Opinion

The Write Life: Art in the City 

Karl Parkinson portrait
Karl Parkinson

Karl Parkinson is a poet and writer from the north inner city. His works include The Blocks (New Binary Press, 2016) and Litany of the City and Other Poems (Wurmpress, 2013). His work has also appeared in several anthologies and journals.

The National Art Gallery, Nassau Street

The Bernard Shaw statue greets me bearded and regal as always. The art gallery white walls, the Melville/Moby Dick all-pervading whiteness of the “Art World”. I slip in through the heavy door and into the European art 1850-1950 collection, seen it many times before.

The Jack B. Yeats, Morning in a City, the splashing red, the meridian red city, wine dark, I cross it back and forth, I drink it in. Picasso’s Still Life with a Mandolin, is, to be honest, not very impressive, I feel I could paint it without much effort, doesn’t have the powerful horror, the tremor of his Guernica, nor the style and strangeness of his Two Women Running on the Beach.

Münter’s Girl with a Red Ribbon reminds me of a girl I know, the poet Annemarie Ni Churreain, is it her transmigrated soul, from paint to flesh, and flesh to paint and back again? Ah, the Monet, fresh, orange burst, blues and pinks, the small boat on the water, the shimmering, the light.

Paid the ten euro in to see the Beyond Caravaggio exhibition. Into the dark lit, red-walled, church: Boy Bitten by a Lizard, boy has my son’s hair, has my youth-self’s hair, I always see myself in paintings, former me, me now, as a child, me not yet alive, the all inspiring I in the us.

The main event is the two large, spectacular works of unquestioning genius: Supper at Emmaus and The Taking of Christ, nothing else here, nothing else in this building can compare to them.

Picasso is not in this league, they compel one to silence, awe, fright, exhilaration, majesty. The light on the armour, it’s the knowing in the face. Stillness in the rapidity of flesh and armour. The prayer-locked fingers, the artist’s light shines on the beatific kiss. The hand of the master knows all.

Caravaggio was a true artist, full of fire and realness, mad and murderous yes, but his art was sacred. What divinity mixes such qualities up in a man? Is it to show the game is full of entertainment for it is own amusing? A trick of the light.

I walked back out to the city streets, full of the master’s fire, his hand at my back, pushing me on to make my own art.

Street Art, Dublin 8

On John Street West off Thomas Street: a huge graffiti art mural adorns the wall, a giant green-eyed, white, mad-out-of-its-head cat, one paw raised, a bone in its pocket.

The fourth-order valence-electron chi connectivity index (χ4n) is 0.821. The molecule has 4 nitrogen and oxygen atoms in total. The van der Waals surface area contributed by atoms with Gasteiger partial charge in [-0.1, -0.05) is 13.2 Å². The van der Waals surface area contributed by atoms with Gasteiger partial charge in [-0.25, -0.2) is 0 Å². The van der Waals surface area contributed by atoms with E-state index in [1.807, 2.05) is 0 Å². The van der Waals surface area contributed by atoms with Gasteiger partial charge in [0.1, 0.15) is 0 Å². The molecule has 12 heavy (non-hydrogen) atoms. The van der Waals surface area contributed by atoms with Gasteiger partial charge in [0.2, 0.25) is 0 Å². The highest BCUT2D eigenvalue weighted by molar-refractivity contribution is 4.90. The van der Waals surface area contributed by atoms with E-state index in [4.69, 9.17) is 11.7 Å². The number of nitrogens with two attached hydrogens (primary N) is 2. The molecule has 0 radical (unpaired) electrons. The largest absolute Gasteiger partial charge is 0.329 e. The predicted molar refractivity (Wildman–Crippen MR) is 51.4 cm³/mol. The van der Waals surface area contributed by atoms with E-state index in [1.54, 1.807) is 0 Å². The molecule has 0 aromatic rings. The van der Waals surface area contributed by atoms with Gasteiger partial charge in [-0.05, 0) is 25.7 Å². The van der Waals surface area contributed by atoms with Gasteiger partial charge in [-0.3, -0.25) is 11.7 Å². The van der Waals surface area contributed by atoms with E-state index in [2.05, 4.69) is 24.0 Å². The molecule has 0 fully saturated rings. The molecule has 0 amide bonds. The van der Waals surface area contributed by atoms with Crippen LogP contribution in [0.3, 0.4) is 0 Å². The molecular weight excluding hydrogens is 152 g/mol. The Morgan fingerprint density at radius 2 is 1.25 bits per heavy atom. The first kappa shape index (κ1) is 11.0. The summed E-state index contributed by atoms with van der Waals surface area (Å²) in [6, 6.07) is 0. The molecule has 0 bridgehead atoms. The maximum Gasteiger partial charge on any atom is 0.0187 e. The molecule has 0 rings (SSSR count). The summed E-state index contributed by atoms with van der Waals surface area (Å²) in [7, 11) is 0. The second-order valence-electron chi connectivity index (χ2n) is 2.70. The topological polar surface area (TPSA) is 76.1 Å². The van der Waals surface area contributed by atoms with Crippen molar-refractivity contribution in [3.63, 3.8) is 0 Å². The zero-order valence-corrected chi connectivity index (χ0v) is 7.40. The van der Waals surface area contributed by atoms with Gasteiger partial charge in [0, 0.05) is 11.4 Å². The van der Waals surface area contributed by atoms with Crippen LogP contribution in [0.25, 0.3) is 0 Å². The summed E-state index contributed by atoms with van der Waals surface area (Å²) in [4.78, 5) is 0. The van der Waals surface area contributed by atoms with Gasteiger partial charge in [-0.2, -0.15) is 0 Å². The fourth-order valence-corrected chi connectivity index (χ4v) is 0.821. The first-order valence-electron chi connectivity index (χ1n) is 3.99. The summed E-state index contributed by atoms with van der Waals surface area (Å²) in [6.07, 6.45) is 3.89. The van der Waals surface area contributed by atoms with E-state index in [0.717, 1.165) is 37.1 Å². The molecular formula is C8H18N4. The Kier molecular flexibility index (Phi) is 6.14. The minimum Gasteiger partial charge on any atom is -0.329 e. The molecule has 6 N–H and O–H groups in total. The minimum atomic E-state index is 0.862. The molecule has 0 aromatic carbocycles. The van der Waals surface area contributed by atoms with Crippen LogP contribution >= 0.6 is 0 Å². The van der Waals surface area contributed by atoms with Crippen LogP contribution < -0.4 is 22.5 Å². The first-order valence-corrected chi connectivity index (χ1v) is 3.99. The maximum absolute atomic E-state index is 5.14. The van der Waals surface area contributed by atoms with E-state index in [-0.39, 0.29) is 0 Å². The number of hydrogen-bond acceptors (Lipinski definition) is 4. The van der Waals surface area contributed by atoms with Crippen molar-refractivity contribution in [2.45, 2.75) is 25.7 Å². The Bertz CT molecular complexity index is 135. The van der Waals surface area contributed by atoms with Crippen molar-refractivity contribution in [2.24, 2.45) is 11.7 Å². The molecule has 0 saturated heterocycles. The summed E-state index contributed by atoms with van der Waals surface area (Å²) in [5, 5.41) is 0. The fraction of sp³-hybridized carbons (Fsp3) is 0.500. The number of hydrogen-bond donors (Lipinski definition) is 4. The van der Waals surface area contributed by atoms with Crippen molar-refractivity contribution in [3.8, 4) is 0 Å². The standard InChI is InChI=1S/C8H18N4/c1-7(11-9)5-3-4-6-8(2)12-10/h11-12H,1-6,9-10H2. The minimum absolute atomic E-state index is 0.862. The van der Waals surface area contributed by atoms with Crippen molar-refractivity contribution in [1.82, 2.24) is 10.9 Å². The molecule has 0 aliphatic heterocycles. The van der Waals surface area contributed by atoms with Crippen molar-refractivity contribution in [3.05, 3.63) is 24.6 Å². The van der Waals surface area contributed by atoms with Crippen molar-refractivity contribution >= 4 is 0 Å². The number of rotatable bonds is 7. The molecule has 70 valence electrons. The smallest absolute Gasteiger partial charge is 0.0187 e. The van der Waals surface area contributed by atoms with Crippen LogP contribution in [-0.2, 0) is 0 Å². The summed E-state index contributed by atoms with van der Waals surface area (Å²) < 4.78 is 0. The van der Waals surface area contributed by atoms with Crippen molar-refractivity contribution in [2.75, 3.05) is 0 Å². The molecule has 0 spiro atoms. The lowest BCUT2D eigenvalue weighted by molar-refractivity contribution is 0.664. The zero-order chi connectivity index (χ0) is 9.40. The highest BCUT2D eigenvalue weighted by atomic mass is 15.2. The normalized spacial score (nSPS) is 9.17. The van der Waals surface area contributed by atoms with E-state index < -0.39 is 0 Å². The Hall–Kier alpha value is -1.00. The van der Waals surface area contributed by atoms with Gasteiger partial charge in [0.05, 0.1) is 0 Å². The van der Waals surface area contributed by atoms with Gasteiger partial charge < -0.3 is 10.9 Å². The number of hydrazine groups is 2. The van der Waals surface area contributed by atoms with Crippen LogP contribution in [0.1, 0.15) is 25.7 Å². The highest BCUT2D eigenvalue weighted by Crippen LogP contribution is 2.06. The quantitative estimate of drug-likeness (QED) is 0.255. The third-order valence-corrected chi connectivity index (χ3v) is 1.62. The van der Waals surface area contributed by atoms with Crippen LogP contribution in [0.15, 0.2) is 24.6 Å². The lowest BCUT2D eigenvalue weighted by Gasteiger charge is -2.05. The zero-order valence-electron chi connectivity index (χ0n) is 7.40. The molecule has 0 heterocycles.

A slim hipster chick with green shades, and a spacey, Silver Surfer-type of a man with abstract splashes of red, yellow, green, blue, and pink all around and on him, he seems to be throwing down a bolt or a missile of some sort, to the street below.

A Japanese geisha woman, yin and yang symbols, and surreal floating dog-men heads. A tag: Marcamix evolve urban art.

NCAD and Eblana House

I am in the world of conceptual art/of young Irish art students/it’s mad and weird/I walk into a small pink house of love/a 10-inch TV screen plays Aoife’s show, the artist interviews her self/A steel shopping basket hangs from the ceiling, dripping plaster in a pool on the floor/CIÉ bus chair on a white wall/a woman’s mouth, full lips and pierced, speaks from a small mobile-phone-sized screen/a microwave full of eggs that is also a stove, which has a pot with an egg boiling in it/cold chips wrapped in The Sun newspaper/an ashtray full of butts/ugly puppets at a nightmare tea party, the table full to absurdity, with tea-bag boxes, saucers, tea pots, cups, whiskey bottles, glasses/a painting of two African boys looking dejected in a field of yellow grass, two leafless trees in the background/again the white walls of the art world, I sit and watch a film projected onto the white wall, early morning council workers clean the Dublin city streets, cameras attached to the machines they use, and to the clothes of the workers, Thomas Street, the lights of the city shine red, then green, then orange, then red again.

Lucian Freud, IMMA

My lover and me are at the Lucian Freud exhibition in IMMA, Kilmainham. On the way in, as we walk together up the long pathway towards the museum’s entrance, the garden grass on each side, signs representing various animals, rabbits, sheep, dogs.

“What’s that all about?” she asks.

“Most likely an art exhibition, it’s hard to tell with them, these days,” I say.

“Really, that’s not great art is it?”

I must agree with her, no, it’s not great art.

Lucian Freud, on the other hand, did make great art. The art of skin, flesh, the human body in all its small, tall, round, lumpy, slim, hairy, saggy, taut, beautiful, ugly, harmed, delicate form. The three-floored exhibition, is all pink, milky white, bag-eyed, tensile, sexual, primal, and very much grounded in the everyday reality of men and women living and working on the earth, ageing, full of faults, no fucking filters!

The bottom floor, is a dark-lit room, containing a whole collection of masterly rendered caricatures of people, some famous, that recall Di Vinci’s, but done with a less standoffish eye, more love of the faces drawn, more wit in the exaggerations of the noses, chins and foreheads.

Looking at one of the staff, who sits in the corner of the room: a woman, on a chair reading a book. I remark to my lover from behind a shielding hand, “Sitting around art galleries reading books, good job to have.”

“Yeah, you’d be good at that, wouldn’t you?” she says and smiles.

“Yup, I would actually, ha ha.”

We walk outside around the gardens, taking pictures, and then head off home for dinner. Another master observed up close, another hand pushing, pushing me on, and on, to make art in this sometimes dark world that is made of naught but light.

 

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